Furthermore, Fitch cautioned that the recent devaluation of the naira, coupled with the CBN’s circular prohibiting banks from holding net long foreign currency positions, could further strain FC liquidity.

The prohibition on net long FC positions may leave banks more vulnerable to naira depreciation, potentially affecting their capital positions.

The CBN’s move to harmonize different segments of the foreign currency market last June led to significant naira devaluation, with the local currency closing at 899/$ at the official market by the end of last year.

As of February 13, the naira experienced a second devaluation, reaching 1,516/$, marking a 40% devaluation.

While the shift away from a managed exchange rate regime aims to attract capital inflows and mitigate forex shortages, it poses short-term risks such as heightened inflation and potential strains on loan quality and capital adequacy within the banking sector, as highlighted by Fitch Ratings.

As discussions continue, stakeholders closely monitor the implications of the proposed Foreign Currency Gateway Bank on Nigeria’s financial landscape.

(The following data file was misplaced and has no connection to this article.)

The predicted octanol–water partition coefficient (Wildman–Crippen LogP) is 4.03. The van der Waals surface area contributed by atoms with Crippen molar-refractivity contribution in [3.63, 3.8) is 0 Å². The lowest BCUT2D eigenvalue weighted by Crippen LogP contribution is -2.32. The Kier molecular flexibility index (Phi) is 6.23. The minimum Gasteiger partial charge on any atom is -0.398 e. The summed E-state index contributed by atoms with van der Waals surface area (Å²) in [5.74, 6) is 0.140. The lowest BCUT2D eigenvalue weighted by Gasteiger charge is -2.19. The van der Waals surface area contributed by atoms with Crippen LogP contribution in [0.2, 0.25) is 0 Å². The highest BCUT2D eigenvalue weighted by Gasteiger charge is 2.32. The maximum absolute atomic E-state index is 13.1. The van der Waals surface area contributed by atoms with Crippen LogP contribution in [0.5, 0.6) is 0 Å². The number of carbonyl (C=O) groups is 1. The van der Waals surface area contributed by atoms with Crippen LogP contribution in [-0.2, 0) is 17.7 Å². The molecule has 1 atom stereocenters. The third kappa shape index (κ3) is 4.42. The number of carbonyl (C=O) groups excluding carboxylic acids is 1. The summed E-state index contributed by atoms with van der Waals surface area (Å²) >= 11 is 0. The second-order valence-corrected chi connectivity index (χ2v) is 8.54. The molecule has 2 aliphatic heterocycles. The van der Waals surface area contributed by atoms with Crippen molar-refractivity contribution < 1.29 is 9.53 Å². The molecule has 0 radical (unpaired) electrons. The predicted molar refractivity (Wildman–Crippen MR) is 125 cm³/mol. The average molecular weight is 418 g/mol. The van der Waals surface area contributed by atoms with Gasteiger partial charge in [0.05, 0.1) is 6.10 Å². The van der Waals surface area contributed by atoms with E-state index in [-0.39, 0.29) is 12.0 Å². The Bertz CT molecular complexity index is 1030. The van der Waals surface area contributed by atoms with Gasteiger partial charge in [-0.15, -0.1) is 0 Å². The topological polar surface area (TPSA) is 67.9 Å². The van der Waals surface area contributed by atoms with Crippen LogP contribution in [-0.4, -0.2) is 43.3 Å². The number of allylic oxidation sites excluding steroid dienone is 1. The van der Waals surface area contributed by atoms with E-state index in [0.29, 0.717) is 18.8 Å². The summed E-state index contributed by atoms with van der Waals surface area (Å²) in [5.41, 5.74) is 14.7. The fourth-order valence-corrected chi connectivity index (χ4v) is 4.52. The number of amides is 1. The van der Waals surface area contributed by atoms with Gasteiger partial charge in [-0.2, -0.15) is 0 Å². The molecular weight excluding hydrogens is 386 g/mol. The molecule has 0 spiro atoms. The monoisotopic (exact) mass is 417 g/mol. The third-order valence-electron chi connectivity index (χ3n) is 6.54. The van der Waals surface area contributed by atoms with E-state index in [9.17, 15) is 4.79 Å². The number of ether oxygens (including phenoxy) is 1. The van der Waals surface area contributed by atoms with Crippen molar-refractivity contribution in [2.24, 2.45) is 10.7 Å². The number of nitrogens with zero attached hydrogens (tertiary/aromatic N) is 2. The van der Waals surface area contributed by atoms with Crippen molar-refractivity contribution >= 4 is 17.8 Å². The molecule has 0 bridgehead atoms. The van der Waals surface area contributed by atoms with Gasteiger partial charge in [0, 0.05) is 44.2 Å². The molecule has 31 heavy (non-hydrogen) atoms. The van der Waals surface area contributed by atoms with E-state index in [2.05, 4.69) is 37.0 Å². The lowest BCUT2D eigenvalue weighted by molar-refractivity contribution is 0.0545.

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Banking Sector

CBN Mandates Automated Transaction Monitoring to Combat Fraud in Nigeria

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Central Bank of Nigeria (CBN)

The Central Bank of Nigeria (CBN) has introduced new regulations mandating banks to implement automated transaction monitoring systems to combat the growing threat of fraud in the country’s financial sector.

Under the CBN’s latest ‘Consumer Protection Regulations’ draft, banks are required to adopt advanced measures to protect customers’ assets and prevent fraudulent activities.

These measures include multi-variant customer identification, multifactor authentication mechanisms for transactions, automated transaction monitoring, alert functions, and behavioral monitoring.

The move comes amid a significant rise in fraud cases across Nigeria, with the first half of 2023 witnessing 24,232 reported fraud cases totaling N12.33 billion.

The banking industry has seen 110 executives and junior staff members dismissed due to fraud-related offenses amounting to N82 billion over the past two years.

According to the CBN, sensitizing customers on fraud threats or scams and providing secure and simple user interfaces for digital financial services are crucial steps to minimize the risk of fraudulent activities.

The regulations emphasize the importance of continuous efforts to enhance cybersecurity and protect consumers in an increasingly digital financial landscape.